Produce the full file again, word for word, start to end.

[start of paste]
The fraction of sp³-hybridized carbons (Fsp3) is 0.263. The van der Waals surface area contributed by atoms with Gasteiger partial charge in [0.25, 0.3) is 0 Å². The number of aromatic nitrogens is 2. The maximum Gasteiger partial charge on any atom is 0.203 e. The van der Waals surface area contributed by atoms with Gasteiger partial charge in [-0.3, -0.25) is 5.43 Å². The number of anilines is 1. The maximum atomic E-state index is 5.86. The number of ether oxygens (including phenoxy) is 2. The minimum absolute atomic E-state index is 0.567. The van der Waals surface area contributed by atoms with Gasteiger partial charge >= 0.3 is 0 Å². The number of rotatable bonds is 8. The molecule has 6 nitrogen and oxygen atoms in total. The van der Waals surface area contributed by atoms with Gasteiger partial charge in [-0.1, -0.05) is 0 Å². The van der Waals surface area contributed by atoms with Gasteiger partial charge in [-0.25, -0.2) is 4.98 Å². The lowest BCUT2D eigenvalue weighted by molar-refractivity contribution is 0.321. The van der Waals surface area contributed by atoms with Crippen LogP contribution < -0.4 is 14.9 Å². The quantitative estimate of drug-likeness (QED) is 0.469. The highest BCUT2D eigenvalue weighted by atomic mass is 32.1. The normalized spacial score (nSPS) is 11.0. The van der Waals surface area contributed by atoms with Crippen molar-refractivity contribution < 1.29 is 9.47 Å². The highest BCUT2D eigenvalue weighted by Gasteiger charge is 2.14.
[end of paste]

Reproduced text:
The fraction of sp³-hybridized carbons (Fsp3) is 0.263. The van der Waals surface area contributed by atoms with Gasteiger partial charge in [0.25, 0.3) is 0 Å². The number of aromatic nitrogens is 2. The maximum Gasteiger partial charge on any atom is 0.203 e. The van der Waals surface area contributed by atoms with Gasteiger partial charge in [-0.3, -0.25) is 5.43 Å². The number of anilines is 1. The maximum atomic E-state index is 5.86. The number of ether oxygens (including phenoxy) is 2. The minimum absolute atomic E-state index is 0.567. The van der Waals surface area contributed by atoms with Gasteiger partial charge >= 0.3 is 0 Å². The number of rotatable bonds is 8. The molecule has 6 nitrogen and oxygen atoms in total. The van der Waals surface area contributed by atoms with Gasteiger partial charge in [-0.1, -0.05) is 0 Å². The van der Waals surface area contributed by atoms with Gasteiger partial charge in [-0.25, -0.2) is 4.98 Å². The lowest BCUT2D eigenvalue weighted by molar-refractivity contribution is 0.321. The van der Waals surface area contributed by atoms with Crippen LogP contribution < -0.4 is 14.9 Å². The quantitative estimate of drug-likeness (QED) is 0.469. The highest BCUT2D eigenvalue weighted by atomic mass is 32.1. The normalized spacial score (nSPS) is 11.0. The van der Waals surface area contributed by atoms with Crippen molar-refractivity contribution < 1.29 is 9.47 Å². The highest BCUT2D eigenvalue weighted by Gasteiger charge is 2.14.